SCT offers up sophisticated laughs with Noel Coward’s ‘Hay Fever’

March 9, 2014

By MIKE CHAIKEN
EDITIONS EDITOR
Starting Thursday, audiences can be transported to the Roaring 20s and the upper echelons of British society when Southington Community Theatre mounts its production of Noel Cowards sophisticated comedy, “Hay Fever.”
The show runs March 13 to 16 at Plantsville Congregational Church.
The Observer caught up with the show’s director/ producer Peter E. Pristic via email to talk about the theater group’s latest offering.

Observer: Noel Coward is known for portraying the erudite, sophisticated well-to-do members of English society. What do you like about this time period?
Peter E. Pristic: My interest in the 1920s actually began with what was happening in the 1920s here in America. I can pinpoint the exact moment that interest was piqued: I had a best friend in Michigan, Pauline Minor, that would tell me stories of her and her husband visiting every speakeasy between Detroit and Chicago and the fun they had, as she often said, “Back in the day.” She had a plethora of stories, too, about her “high society” friends and their parties. “The Gay 20s!” indeed. When I was researching a show to direct and “Hay Fever” came to my attention, the time period just struck a chord with me. I did some research on England in the 1920s and from a society perspective, it didn’t seem too different from the stories Pauline shared with me. I knew I had to do this show.

O: What do you like about Noel Coward’s writing and his style of comedy?
P: The attribute of Noel Coward’s writing I like the most would have to be his ability to portray honest characters. People are outrageous and dramatic in a variety of ways, whether good or bad. Noel is able to bring these aspects out in his characters in a manner that is true to the character’s spirit and form. This makes these characters real and believable.

O: Of the assorted works that Noel Coward is known for, what do you like best about “Hay Fever?”
P: What I like best about Hay Fever is it made me laugh out loud. Laughing is very important to me and I firmly believe a day without laughter is a day surely wasted. The dynamics between the Bliss family and their friends is comical and thoroughly entertaining. The drama, the hysterics, the absurdity of these people just makes me laugh.

O: How does it fit the talents of Southington Community Theater?
P: I do want to mention that I did NOT type cast anyone! [Laughing out loud] Casting for this show was incredibly difficult. I was beyond fortunate to have so many awesome and talented people audition. I lost a lot of sleep trying to cast this show. I believe that “Hay Fever” is a show of which most actors dream. There is depth to these characters that allow the actor to let loose and discover things about him/herself and be creative in expressing the character. This cast has done just that, just take a look at the actors playing the Bliss family: Simon, played by Brett Aiello; Sorrel, played by Carolyn Ciarrochi; Judith, played by Lori Holm; and David, played by Ed Rosenblatt. These individuals have embraced the crazy and have truly found unique ways to bring each character to life.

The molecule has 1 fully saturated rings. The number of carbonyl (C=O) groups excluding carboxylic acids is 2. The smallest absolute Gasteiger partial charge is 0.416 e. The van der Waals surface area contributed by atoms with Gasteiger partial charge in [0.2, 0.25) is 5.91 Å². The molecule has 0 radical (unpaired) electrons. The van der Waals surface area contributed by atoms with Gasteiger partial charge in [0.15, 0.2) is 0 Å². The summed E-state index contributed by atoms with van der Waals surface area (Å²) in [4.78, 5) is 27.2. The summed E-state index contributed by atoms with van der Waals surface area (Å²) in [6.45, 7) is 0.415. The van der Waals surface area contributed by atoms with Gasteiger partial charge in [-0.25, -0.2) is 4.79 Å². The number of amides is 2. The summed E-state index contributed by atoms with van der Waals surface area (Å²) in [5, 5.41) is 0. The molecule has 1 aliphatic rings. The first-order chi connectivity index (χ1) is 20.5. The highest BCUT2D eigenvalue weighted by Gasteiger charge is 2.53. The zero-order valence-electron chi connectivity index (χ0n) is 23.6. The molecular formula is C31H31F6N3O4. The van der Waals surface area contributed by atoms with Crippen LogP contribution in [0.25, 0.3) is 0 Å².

O: Every theater company likes to put their own twists on dramatic chestnuts like this. How have you gone about putting the SCT dramatic stamp on the production?
P: I think the stamp SCT has placed on this production to make it its own is in how this show was made. This show has come together so tightly due to the enormous contribution and an extremely collaborative effort amongst all the cast, the stage manager, and the producers. Collaboration in SCT’s productions, in my opinion, is one of the things SCT does well. It takes a community to build a community theatre; all efforts and contributions are needed to be successful.

O: Why do you think audiences will enjoy the SCT’s take on Noel Coward’s look at the upper crust of British society?
P: Audiences, I thoroughly hope, will enjoy SCT’s production of Noel Coward’s, “Hay Fever” because it is outlandishly and excruciatingly funny. This cast will pull you into the drama and make you laugh. It’ll be a great night of theatre.
Southington Community Theatre will present Noel Coward’s “Hay Fever” March 13 to 16, Thursday through Saturday at 7:30 p.m. and Sunday at 2 p.m., at Plantsville Congregational Church, 109 Church St., Plantsville.
Tickets are $12 in advance and $15 at the door, and are available at Just For You….Country Gifts, 979 Meriden-Waterbury Rd., Plantsville, The Music Shop, 405 Queen St., Southington.
“Hay Fever” stars Lori Holm, Edward Rosenblatt, Brett Aiello, Carolyn Ciarrochi, Jared Watterworth, Shane McNeal, Heidi Bass-Lamberto, Jyllian Perlini, and Amanda Savio Guay. It is directed by Peter E. Pristic and produced by Peter E. Pristic, Heidi Bass-Lamberto, and Amanda Savio Guay.
For more information, visit www.southingtoncommunitytheatre.org, email southingtoncommunitytheatre@gmail.com, or call (860)543-3865.

Southington Community Theatre is preparing for opening night of its production of Noel Coward’s ‘Hay Fever.’ The show will be performed March 13 to 16. From the left, Brett Aiello, Lori Holm,  Carolyn Ciarrochi.

Southington Community Theatre is preparing for opening night of its production of Noel Coward’s ‘Hay Fever.’ The show will be performed March 13 to 16. From the left, Brett Aiello, Lori Holm, Carolyn Ciarrochi.

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